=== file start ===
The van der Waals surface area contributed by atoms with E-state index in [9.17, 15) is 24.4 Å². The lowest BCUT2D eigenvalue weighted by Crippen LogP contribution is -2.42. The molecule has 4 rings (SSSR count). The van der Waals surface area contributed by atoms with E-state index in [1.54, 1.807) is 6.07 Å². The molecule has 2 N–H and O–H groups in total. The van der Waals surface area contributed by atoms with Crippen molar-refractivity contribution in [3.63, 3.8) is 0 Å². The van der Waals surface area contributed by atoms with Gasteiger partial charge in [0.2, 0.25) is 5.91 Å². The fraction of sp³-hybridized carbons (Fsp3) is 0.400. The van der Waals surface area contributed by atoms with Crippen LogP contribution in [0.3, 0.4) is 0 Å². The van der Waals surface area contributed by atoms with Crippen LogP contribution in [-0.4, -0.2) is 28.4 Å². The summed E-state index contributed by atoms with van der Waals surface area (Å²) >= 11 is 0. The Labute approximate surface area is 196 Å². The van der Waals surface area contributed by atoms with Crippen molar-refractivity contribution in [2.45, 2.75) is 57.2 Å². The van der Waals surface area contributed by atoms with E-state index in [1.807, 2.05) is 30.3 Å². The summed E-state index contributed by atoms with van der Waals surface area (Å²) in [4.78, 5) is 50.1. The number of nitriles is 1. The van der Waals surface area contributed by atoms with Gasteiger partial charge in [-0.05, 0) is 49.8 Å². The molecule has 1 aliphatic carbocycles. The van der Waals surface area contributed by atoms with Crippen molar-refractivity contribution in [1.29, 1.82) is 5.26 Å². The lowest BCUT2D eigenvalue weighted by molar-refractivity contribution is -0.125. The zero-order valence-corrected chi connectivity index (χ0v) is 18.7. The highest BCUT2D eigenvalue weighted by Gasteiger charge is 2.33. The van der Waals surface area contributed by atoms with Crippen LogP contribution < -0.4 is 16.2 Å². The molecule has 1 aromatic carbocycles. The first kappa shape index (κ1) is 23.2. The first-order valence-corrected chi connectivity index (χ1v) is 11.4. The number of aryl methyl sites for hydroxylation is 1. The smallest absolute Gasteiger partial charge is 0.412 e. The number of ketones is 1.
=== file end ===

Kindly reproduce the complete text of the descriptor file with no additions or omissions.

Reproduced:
The van der Waals surface area contributed by atoms with E-state index in [9.17, 15) is 24.4 Å². The lowest BCUT2D eigenvalue weighted by Crippen LogP contribution is -2.42. The molecule has 4 rings (SSSR count). The van der Waals surface area contributed by atoms with E-state index in [1.54, 1.807) is 6.07 Å². The molecule has 2 N–H and O–H groups in total. The van der Waals surface area contributed by atoms with Crippen molar-refractivity contribution in [3.63, 3.8) is 0 Å². The van der Waals surface area contributed by atoms with Gasteiger partial charge in [0.2, 0.25) is 5.91 Å². The fraction of sp³-hybridized carbons (Fsp3) is 0.400. The van der Waals surface area contributed by atoms with Crippen LogP contribution in [0.3, 0.4) is 0 Å². The van der Waals surface area contributed by atoms with Crippen LogP contribution in [-0.4, -0.2) is 28.4 Å². The summed E-state index contributed by atoms with van der Waals surface area (Å²) >= 11 is 0. The Labute approximate surface area is 196 Å². The van der Waals surface area contributed by atoms with Crippen molar-refractivity contribution in [2.45, 2.75) is 57.2 Å². The van der Waals surface area contributed by atoms with E-state index in [1.807, 2.05) is 30.3 Å². The summed E-state index contributed by atoms with van der Waals surface area (Å²) in [4.78, 5) is 50.1. The number of nitriles is 1. The van der Waals surface area contributed by atoms with Gasteiger partial charge in [-0.05, 0) is 49.8 Å². The molecule has 1 aliphatic carbocycles. The van der Waals surface area contributed by atoms with Crippen molar-refractivity contribution in [1.29, 1.82) is 5.26 Å². The lowest BCUT2D eigenvalue weighted by molar-refractivity contribution is -0.125. The zero-order valence-corrected chi connectivity index (χ0v) is 18.7. The highest BCUT2D eigenvalue weighted by Gasteiger charge is 2.33. The van der Waals surface area contributed by atoms with Crippen LogP contribution < -0.4 is 16.2 Å². The molecule has 1 aromatic carbocycles. The first kappa shape index (κ1) is 23.2. The first-order valence-corrected chi connectivity index (χ1v) is 11.4. The number of aryl methyl sites for hydroxylation is 1. The smallest absolute Gasteiger partial charge is 0.412 e. The number of ketones is 1.